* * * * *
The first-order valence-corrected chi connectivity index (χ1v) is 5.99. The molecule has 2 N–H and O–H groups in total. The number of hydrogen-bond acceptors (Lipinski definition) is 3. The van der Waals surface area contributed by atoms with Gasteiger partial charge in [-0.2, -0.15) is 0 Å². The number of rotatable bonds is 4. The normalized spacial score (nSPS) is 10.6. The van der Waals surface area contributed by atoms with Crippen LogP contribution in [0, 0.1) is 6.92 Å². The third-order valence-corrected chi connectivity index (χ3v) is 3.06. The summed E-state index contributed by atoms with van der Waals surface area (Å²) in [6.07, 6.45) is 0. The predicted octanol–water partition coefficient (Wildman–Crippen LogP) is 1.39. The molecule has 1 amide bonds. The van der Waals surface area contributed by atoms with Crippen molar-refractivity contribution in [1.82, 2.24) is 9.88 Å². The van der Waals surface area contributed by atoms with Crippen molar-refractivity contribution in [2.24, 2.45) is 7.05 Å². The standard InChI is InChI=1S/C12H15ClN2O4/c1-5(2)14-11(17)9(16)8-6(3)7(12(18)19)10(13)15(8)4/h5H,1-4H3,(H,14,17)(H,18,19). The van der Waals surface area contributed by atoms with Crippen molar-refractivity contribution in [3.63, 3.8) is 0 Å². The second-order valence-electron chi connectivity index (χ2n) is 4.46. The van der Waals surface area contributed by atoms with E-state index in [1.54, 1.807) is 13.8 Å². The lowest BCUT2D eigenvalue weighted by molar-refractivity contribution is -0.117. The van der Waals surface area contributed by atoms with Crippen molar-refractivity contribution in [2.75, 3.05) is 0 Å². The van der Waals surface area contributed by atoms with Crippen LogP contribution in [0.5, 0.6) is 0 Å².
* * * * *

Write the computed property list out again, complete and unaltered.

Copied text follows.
The first-order valence-corrected chi connectivity index (χ1v) is 5.99. The molecule has 2 N–H and O–H groups in total. The number of hydrogen-bond acceptors (Lipinski definition) is 3. The van der Waals surface area contributed by atoms with Gasteiger partial charge in [-0.2, -0.15) is 0 Å². The number of rotatable bonds is 4. The normalized spacial score (nSPS) is 10.6. The van der Waals surface area contributed by atoms with Crippen LogP contribution in [0, 0.1) is 6.92 Å². The third-order valence-corrected chi connectivity index (χ3v) is 3.06. The summed E-state index contributed by atoms with van der Waals surface area (Å²) in [6.07, 6.45) is 0. The predicted octanol–water partition coefficient (Wildman–Crippen LogP) is 1.39. The molecule has 1 amide bonds. The van der Waals surface area contributed by atoms with Crippen molar-refractivity contribution in [1.82, 2.24) is 9.88 Å². The van der Waals surface area contributed by atoms with Crippen molar-refractivity contribution in [2.24, 2.45) is 7.05 Å². The standard InChI is InChI=1S/C12H15ClN2O4/c1-5(2)14-11(17)9(16)8-6(3)7(12(18)19)10(13)15(8)4/h5H,1-4H3,(H,14,17)(H,18,19). The van der Waals surface area contributed by atoms with Crippen molar-refractivity contribution in [3.63, 3.8) is 0 Å². The second-order valence-electron chi connectivity index (χ2n) is 4.46. The van der Waals surface area contributed by atoms with E-state index in [1.54, 1.807) is 13.8 Å². The lowest BCUT2D eigenvalue weighted by molar-refractivity contribution is -0.117. The van der Waals surface area contributed by atoms with Crippen molar-refractivity contribution in [2.75, 3.05) is 0 Å². The van der Waals surface area contributed by atoms with Crippen LogP contribution in [0.5, 0.6) is 0 Å².